- To assess the feasibility of using the web to recruit a diverse cohort of low-income shift workers for epidemiologic studies and to examine the relationship of shift work with lifestyle factors and symptoms of psychological and sleep disorders.
Participation in epidemiologic studies has declined in recent decades. Paper-and-pencil questionnaires and telephone interviews have been the longstanding modes of data collection, but use of these methods for recruitment and follow-up can be burdensome. Given these factors, investigators seek more time and cost efficient ways of collecting high-quality epidemiologic data. One method that has been explored, with varying degrees of success, is web-based data collection. Yet, despite widespread use of the Internet—currently over 75% of the US population uses the Internet—few studies published in leading medical and epidemiologic journals have used the web as a mode of data collection. Some major advantages of web-based questionnaires (WBQ) are that they can allow investigators cost-effectively access large and diverse groups of potential respondents, and it can save data entry time and reduce human error as responses are returned more swiftly and already in digital format. Conversely, concerns exist about the reliability and validity of responses received, privacy, confidentiality and safety of information given over the web, and disparities in Internet access and the inadvertent exclusion or under-representation of populations with limited Internet access. In the US, there are disparities in Internet usage. A recent report by the Pew Research Center that examined Internet usage among a sample of 2252 US adults suggests that although rates of Internet use between men and women are relatively similar (85% vs. 84%), rates vary across racial and ethnic groups with only 76% of Hispanic adults using the internet compared to 86% of non-Hispanic white adults and 85% of non-Hispanic black adults. 96% of adults with at least a college degree used the Internet compared to 59% of those without a high school diploma. Furthermore, 96% of adults from households earning ≥$75,000 used the Internet compared to 76% from households earning <$30,000. Despite disparities, these numbers suggest high Internet usage across racial and socio-economic groups. But to date, few epidemiologic studies have used web-based methods among low-income and minority populations.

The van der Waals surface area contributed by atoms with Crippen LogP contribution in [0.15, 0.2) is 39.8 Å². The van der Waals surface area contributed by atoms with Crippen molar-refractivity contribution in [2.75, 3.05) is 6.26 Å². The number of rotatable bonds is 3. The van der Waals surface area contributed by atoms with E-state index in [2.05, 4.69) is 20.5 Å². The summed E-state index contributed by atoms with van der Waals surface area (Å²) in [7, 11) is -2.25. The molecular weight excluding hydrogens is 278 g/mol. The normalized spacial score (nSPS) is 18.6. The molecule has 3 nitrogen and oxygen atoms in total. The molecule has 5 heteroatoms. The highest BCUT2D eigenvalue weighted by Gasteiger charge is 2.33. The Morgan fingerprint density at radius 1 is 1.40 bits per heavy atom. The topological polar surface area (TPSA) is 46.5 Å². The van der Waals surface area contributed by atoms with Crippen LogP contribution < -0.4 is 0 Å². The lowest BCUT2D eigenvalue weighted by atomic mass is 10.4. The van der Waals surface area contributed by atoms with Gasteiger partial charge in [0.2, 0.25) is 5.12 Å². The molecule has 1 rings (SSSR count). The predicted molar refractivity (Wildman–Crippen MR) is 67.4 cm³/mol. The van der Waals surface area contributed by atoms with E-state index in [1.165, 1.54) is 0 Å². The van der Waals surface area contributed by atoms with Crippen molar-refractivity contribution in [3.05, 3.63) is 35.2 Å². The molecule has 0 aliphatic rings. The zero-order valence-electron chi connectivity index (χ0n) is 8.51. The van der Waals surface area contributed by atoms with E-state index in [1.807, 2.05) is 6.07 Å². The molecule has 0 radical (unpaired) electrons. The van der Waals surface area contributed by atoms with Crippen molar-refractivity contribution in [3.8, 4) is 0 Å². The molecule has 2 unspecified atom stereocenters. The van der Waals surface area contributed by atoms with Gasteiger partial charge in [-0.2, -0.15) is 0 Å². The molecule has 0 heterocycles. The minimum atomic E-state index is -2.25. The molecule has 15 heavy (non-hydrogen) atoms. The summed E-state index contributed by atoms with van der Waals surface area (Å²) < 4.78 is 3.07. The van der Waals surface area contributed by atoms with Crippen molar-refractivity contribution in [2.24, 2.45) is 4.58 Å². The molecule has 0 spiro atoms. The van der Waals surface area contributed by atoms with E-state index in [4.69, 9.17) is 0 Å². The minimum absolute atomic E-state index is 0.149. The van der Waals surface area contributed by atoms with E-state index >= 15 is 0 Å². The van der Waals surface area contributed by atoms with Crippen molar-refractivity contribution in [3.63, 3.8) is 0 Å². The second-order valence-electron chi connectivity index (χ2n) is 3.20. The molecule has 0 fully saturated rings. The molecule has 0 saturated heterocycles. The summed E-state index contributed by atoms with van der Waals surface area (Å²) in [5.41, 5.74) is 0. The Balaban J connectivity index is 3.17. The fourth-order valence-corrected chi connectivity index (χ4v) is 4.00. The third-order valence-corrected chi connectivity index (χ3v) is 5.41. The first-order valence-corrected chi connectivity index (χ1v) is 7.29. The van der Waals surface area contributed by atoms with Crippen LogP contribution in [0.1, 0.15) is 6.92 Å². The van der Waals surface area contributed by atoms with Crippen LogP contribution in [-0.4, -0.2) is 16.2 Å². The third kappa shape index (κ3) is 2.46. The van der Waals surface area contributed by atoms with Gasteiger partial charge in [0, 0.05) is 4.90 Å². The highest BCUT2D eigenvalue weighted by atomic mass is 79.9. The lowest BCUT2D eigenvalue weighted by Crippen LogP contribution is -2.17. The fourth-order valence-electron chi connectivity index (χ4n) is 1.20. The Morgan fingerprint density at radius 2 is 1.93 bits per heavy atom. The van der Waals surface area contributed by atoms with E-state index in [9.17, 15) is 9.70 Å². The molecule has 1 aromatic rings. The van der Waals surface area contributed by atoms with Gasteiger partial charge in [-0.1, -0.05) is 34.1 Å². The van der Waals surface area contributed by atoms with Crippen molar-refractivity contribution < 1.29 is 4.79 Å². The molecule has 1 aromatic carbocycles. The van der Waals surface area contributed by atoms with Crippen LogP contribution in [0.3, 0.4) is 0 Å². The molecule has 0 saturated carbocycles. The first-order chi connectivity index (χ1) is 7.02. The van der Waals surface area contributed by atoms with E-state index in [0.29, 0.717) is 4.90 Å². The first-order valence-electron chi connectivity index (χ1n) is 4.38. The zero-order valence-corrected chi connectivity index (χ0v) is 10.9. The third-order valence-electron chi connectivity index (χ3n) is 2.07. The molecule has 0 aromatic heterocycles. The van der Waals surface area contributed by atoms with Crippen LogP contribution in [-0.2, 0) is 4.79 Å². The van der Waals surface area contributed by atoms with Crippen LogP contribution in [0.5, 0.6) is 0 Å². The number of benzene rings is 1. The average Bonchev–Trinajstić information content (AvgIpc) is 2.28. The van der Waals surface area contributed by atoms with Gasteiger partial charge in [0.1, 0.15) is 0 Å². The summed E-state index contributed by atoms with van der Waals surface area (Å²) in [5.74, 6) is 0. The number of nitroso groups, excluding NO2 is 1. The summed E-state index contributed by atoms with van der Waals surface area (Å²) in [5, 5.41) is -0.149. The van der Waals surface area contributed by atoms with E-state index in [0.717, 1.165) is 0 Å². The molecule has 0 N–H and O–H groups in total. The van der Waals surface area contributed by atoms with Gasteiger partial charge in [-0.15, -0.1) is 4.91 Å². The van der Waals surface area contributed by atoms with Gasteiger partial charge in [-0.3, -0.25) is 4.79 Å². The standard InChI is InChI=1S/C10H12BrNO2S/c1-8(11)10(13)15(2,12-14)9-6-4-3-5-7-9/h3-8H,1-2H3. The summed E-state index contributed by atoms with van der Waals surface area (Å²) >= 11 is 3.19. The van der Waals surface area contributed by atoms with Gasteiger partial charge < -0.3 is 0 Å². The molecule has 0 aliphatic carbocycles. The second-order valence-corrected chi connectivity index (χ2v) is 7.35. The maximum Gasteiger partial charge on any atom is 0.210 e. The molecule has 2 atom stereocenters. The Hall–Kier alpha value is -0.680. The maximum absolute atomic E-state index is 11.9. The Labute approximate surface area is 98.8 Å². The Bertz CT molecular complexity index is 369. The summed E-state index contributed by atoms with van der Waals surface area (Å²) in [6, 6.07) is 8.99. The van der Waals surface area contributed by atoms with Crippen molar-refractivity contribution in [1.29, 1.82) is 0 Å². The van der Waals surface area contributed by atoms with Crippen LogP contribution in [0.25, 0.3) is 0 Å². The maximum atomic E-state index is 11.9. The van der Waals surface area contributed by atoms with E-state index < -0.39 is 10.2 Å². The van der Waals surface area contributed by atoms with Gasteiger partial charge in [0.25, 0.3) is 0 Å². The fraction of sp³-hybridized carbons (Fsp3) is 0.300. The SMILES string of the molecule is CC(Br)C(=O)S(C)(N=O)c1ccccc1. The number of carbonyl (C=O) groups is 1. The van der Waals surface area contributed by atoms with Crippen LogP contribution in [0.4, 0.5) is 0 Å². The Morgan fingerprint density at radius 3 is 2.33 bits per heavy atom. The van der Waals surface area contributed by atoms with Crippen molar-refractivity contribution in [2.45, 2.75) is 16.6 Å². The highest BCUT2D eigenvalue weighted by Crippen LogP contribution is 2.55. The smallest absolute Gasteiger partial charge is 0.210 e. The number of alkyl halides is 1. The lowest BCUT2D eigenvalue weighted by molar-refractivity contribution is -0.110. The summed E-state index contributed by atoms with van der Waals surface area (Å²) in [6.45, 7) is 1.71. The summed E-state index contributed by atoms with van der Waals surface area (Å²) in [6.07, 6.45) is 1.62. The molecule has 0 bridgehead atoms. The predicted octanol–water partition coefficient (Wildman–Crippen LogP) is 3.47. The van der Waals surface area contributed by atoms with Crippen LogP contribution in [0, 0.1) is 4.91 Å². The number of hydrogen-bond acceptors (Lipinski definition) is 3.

Shift work, i.e., work outside the daytime 8 A.M. to 5 P.M., is a part of the work life of millions of Americans. A broad body of literature has documented associations of participation in shift work with adverse health including cardio-metabolic diseases and negative psychological health. To the best of our knowledge, no epidemiologic studies have examined the feasibility of conducting web-based studies among low-income shift workers.
Study Design and Procedures
A web-based cross-sectional study on socio-demographic, lifestyle, and psychosocial factors related with low-income shiftwork.
Dr. Michelle Williams, Principal Investigator
Dr. Bizu Gelaye, Co-Investigator
Ms. Adaeze Wosu, Study Coordinator
Qualtrics, Study platform host and distributor